New satellite imagery suggests that North Korea might be training dolphins for military purposes.
The United States Naval Institute reports that the newly released satellite imagery, which was acquired through ShadowBreak Intl, features what could be dolphin pens. The evidence points toward such a program existing as far back as Oct. 2015, with one such site near a naval base in Nampo, a port city on the west coast of the country. Kim Jong Un has continued to expand the country's military capability from when he was first named the Supreme Leader of North Korea in 2011.
The United States Navy launched its Marine Mammal Program in 1960, and until recently it was believed that only one other country had replicated such a program. The Russian Navy followed suit with bases in the Arctic and Black Sea, but now it's believed there could be three countries training and breeding military dolphins.
Marine mammal military programs often train the dolphins to help locate objects, such as mines. The United States Navy's program was highly controversial due to obvious animal welfare concerns, and for the most part it has been highly-guarded and secretive.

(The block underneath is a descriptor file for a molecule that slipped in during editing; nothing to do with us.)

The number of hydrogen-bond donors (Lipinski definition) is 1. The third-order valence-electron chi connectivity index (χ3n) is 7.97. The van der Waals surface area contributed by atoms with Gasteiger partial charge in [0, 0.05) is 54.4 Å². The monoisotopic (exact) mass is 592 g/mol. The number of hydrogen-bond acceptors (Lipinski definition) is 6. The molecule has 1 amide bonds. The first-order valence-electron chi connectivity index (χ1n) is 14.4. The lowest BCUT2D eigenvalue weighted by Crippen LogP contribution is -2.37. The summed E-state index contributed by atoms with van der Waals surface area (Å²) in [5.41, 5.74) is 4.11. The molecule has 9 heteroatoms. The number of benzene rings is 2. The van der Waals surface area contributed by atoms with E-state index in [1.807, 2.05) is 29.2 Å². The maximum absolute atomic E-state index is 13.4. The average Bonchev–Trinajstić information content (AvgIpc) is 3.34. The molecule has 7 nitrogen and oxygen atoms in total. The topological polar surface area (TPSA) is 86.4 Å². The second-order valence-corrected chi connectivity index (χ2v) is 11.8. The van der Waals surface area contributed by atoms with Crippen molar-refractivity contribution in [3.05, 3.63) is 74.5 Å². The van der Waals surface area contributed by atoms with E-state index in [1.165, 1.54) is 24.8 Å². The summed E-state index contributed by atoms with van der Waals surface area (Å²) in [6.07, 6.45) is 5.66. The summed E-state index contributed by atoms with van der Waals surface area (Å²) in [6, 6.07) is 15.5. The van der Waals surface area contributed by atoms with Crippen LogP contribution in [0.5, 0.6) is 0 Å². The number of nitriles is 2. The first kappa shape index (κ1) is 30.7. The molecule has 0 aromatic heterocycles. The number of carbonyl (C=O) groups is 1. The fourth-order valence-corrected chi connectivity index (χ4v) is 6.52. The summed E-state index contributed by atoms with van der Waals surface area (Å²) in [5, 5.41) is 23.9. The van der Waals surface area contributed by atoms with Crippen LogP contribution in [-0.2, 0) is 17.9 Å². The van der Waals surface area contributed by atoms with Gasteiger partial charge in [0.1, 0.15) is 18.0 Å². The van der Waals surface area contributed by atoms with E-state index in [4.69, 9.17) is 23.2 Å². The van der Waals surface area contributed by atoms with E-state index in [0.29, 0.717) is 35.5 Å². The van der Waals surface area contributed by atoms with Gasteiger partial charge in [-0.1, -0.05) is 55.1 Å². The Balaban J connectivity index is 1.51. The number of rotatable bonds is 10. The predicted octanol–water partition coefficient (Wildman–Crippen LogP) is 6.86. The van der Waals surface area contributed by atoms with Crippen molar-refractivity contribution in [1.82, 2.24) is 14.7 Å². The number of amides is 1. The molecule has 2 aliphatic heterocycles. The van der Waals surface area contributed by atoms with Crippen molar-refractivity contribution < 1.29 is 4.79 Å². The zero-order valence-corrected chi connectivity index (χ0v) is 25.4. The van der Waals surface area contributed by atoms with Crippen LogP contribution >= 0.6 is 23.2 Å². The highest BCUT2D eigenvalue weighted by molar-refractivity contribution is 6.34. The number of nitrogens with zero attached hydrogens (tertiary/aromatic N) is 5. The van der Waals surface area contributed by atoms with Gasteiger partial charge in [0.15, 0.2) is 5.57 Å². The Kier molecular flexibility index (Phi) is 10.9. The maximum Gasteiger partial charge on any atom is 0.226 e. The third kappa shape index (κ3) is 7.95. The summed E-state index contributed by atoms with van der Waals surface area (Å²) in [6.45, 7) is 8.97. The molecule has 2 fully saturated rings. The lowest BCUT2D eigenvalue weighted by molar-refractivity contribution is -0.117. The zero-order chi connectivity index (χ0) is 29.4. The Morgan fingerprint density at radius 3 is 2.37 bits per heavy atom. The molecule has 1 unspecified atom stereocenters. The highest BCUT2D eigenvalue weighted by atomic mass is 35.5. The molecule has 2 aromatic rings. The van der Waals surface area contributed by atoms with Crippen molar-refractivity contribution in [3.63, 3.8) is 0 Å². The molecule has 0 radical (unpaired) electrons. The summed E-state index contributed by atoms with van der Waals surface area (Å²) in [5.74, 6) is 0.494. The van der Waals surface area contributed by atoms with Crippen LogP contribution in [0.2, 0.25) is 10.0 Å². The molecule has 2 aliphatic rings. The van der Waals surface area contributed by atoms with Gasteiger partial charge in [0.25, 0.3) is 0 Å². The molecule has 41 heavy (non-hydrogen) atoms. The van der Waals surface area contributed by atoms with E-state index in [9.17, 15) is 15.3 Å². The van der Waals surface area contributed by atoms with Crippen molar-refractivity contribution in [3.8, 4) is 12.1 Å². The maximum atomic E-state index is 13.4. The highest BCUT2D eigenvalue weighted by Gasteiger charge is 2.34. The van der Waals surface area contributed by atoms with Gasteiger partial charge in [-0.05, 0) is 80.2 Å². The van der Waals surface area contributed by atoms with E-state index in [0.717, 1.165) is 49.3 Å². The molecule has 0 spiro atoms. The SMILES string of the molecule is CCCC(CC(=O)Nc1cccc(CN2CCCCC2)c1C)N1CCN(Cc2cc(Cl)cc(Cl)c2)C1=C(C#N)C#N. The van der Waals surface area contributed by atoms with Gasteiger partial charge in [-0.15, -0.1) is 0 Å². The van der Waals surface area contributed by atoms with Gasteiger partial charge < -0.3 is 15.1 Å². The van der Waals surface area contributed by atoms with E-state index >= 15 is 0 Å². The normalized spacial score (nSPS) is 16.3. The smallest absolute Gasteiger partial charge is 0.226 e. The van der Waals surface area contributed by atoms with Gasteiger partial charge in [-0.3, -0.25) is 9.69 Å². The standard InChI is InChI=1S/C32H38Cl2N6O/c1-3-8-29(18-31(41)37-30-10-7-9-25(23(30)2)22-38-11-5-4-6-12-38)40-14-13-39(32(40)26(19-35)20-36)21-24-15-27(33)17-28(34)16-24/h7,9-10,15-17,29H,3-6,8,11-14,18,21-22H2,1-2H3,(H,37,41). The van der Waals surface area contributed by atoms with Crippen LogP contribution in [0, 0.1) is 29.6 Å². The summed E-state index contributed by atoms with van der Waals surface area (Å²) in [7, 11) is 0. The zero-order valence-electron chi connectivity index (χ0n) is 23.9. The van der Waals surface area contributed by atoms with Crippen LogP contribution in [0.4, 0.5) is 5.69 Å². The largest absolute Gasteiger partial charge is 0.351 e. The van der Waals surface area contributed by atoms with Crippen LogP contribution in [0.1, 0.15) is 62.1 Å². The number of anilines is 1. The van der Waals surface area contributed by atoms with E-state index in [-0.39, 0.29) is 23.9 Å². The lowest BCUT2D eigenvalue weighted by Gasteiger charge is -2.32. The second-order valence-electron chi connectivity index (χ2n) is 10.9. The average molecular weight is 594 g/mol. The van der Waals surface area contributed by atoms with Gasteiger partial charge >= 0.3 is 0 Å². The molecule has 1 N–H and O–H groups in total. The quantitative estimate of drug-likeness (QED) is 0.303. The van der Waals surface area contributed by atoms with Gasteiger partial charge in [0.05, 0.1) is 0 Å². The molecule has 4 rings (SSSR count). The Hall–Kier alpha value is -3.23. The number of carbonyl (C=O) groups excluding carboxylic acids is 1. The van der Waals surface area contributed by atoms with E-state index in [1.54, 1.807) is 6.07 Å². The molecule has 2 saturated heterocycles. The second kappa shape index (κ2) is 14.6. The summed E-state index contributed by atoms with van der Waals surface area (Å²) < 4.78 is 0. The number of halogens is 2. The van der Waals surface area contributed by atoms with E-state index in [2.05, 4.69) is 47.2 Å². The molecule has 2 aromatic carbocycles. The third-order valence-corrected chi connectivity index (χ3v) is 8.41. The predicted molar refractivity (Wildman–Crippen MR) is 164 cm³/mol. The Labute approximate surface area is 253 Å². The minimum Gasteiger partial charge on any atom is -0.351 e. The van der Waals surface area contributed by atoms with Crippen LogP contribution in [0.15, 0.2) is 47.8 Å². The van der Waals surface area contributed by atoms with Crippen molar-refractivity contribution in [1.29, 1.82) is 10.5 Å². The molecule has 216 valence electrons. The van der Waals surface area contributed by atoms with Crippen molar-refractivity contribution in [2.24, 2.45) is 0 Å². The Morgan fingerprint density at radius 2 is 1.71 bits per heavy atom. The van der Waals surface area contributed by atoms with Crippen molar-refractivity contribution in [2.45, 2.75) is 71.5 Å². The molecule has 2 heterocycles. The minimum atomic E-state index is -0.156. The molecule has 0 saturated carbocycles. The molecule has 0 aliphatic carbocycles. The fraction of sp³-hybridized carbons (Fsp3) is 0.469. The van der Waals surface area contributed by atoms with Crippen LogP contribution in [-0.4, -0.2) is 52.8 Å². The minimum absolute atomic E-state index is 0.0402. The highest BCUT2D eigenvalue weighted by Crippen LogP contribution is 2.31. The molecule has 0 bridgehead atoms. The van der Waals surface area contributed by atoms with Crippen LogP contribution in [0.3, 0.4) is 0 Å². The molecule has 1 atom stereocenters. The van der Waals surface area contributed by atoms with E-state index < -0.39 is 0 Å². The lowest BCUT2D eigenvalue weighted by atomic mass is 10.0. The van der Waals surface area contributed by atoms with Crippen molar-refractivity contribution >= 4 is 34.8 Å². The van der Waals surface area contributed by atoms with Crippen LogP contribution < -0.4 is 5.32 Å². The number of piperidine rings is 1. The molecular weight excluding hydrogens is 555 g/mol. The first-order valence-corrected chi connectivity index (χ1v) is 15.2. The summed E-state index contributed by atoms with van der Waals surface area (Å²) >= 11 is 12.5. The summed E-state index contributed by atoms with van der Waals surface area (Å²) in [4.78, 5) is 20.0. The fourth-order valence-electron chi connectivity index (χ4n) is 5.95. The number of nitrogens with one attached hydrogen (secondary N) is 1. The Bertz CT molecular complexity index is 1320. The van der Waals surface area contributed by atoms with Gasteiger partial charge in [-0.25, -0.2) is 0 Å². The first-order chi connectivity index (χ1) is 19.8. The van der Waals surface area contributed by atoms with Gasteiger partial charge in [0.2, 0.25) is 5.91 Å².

There is the possibility that the suspected marine mammal pens could be a fish farm of sorts, but the imagery isn't similar to other fish farms seen across the country. The size of the pens also suggest that they would be used for bottlenose dolphins, with ones used by the Russian and American navies used for reference. Kim Jong-un notably launched a dolphinarium in the capital city of Pyongyang in 2012, which could hint that the country uses the same dolphins for both military and entertainment purposes.
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